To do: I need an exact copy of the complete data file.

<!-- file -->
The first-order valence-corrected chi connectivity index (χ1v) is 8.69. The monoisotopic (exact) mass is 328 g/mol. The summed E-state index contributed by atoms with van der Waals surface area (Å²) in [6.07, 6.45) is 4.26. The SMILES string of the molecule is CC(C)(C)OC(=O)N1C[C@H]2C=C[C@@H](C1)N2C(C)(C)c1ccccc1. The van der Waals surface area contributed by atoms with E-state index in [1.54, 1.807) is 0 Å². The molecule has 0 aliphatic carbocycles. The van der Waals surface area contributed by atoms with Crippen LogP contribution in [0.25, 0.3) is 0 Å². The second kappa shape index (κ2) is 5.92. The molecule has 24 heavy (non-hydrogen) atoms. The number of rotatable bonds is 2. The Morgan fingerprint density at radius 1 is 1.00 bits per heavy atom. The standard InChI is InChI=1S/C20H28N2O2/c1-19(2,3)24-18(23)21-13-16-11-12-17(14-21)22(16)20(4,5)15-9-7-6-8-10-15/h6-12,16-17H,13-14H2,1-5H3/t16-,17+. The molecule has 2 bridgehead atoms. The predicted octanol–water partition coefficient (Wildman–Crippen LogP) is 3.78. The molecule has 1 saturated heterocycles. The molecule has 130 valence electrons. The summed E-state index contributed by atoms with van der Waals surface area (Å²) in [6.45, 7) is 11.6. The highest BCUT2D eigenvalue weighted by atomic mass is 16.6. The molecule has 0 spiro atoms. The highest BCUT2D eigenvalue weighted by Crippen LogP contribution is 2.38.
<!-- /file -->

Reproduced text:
The first-order valence-corrected chi connectivity index (χ1v) is 8.69. The monoisotopic (exact) mass is 328 g/mol. The summed E-state index contributed by atoms with van der Waals surface area (Å²) in [6.07, 6.45) is 4.26. The SMILES string of the molecule is CC(C)(C)OC(=O)N1C[C@H]2C=C[C@@H](C1)N2C(C)(C)c1ccccc1. The van der Waals surface area contributed by atoms with E-state index in [1.54, 1.807) is 0 Å². The molecule has 0 aliphatic carbocycles. The van der Waals surface area contributed by atoms with Crippen LogP contribution in [0.25, 0.3) is 0 Å². The second kappa shape index (κ2) is 5.92. The molecule has 24 heavy (non-hydrogen) atoms. The number of rotatable bonds is 2. The Morgan fingerprint density at radius 1 is 1.00 bits per heavy atom. The standard InChI is InChI=1S/C20H28N2O2/c1-19(2,3)24-18(23)21-13-16-11-12-17(14-21)22(16)20(4,5)15-9-7-6-8-10-15/h6-12,16-17H,13-14H2,1-5H3/t16-,17+. The molecule has 2 bridgehead atoms. The predicted octanol–water partition coefficient (Wildman–Crippen LogP) is 3.78. The molecule has 1 saturated heterocycles. The molecule has 130 valence electrons. The summed E-state index contributed by atoms with van der Waals surface area (Å²) in [6.45, 7) is 11.6. The highest BCUT2D eigenvalue weighted by atomic mass is 16.6. The molecule has 0 spiro atoms. The highest BCUT2D eigenvalue weighted by Crippen LogP contribution is 2.38.